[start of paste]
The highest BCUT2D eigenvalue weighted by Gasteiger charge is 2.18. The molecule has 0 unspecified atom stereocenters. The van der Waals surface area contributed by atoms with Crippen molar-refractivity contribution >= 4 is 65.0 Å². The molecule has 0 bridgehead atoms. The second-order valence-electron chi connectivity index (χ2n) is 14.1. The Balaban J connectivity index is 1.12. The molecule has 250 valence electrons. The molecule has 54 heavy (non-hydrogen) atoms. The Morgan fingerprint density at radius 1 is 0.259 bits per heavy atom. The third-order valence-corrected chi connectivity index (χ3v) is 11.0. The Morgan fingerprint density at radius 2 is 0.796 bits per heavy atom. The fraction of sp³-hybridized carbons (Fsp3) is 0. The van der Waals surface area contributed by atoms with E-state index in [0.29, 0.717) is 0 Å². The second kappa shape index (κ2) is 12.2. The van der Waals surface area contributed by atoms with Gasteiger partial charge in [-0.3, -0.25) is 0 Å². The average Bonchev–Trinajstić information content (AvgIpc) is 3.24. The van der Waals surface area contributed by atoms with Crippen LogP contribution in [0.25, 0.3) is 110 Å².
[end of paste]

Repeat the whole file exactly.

The highest BCUT2D eigenvalue weighted by Gasteiger charge is 2.18. The molecule has 0 unspecified atom stereocenters. The van der Waals surface area contributed by atoms with Crippen molar-refractivity contribution >= 4 is 65.0 Å². The molecule has 0 bridgehead atoms. The second-order valence-electron chi connectivity index (χ2n) is 14.1. The Balaban J connectivity index is 1.12. The molecule has 250 valence electrons. The molecule has 54 heavy (non-hydrogen) atoms. The Morgan fingerprint density at radius 1 is 0.259 bits per heavy atom. The third-order valence-corrected chi connectivity index (χ3v) is 11.0. The Morgan fingerprint density at radius 2 is 0.796 bits per heavy atom. The fraction of sp³-hybridized carbons (Fsp3) is 0. The van der Waals surface area contributed by atoms with E-state index in [0.29, 0.717) is 0 Å². The second kappa shape index (κ2) is 12.2. The van der Waals surface area contributed by atoms with Gasteiger partial charge in [-0.3, -0.25) is 0 Å². The average Bonchev–Trinajstić information content (AvgIpc) is 3.24. The van der Waals surface area contributed by atoms with Crippen LogP contribution in [0.25, 0.3) is 110 Å².